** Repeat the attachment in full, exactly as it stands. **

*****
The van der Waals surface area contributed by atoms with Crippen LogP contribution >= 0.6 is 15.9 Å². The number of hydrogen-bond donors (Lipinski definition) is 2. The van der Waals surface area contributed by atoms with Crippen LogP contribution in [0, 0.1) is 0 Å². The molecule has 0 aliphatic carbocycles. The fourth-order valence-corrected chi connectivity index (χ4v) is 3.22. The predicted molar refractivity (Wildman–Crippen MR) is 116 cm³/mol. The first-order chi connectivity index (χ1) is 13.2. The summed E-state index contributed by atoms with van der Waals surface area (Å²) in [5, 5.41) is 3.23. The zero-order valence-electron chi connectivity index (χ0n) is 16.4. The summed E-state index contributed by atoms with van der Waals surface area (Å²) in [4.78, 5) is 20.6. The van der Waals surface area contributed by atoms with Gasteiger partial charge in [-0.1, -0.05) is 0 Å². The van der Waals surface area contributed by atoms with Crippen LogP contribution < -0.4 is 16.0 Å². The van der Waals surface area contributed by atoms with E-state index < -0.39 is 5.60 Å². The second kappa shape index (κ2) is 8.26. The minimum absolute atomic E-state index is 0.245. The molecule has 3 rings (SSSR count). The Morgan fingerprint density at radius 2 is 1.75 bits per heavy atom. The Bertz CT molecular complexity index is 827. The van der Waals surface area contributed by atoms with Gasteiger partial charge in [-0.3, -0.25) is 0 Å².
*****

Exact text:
The van der Waals surface area contributed by atoms with Crippen LogP contribution >= 0.6 is 15.9 Å². The number of hydrogen-bond donors (Lipinski definition) is 2. The van der Waals surface area contributed by atoms with Crippen LogP contribution in [0, 0.1) is 0 Å². The molecule has 0 aliphatic carbocycles. The fourth-order valence-corrected chi connectivity index (χ4v) is 3.22. The predicted molar refractivity (Wildman–Crippen MR) is 116 cm³/mol. The first-order chi connectivity index (χ1) is 13.2. The summed E-state index contributed by atoms with van der Waals surface area (Å²) in [5, 5.41) is 3.23. The zero-order valence-electron chi connectivity index (χ0n) is 16.4. The summed E-state index contributed by atoms with van der Waals surface area (Å²) in [4.78, 5) is 20.6. The van der Waals surface area contributed by atoms with Gasteiger partial charge in [-0.1, -0.05) is 0 Å². The van der Waals surface area contributed by atoms with Crippen LogP contribution < -0.4 is 16.0 Å². The van der Waals surface area contributed by atoms with E-state index < -0.39 is 5.60 Å². The second kappa shape index (κ2) is 8.26. The minimum absolute atomic E-state index is 0.245. The molecule has 3 rings (SSSR count). The Morgan fingerprint density at radius 2 is 1.75 bits per heavy atom. The Bertz CT molecular complexity index is 827. The van der Waals surface area contributed by atoms with Gasteiger partial charge in [-0.3, -0.25) is 0 Å².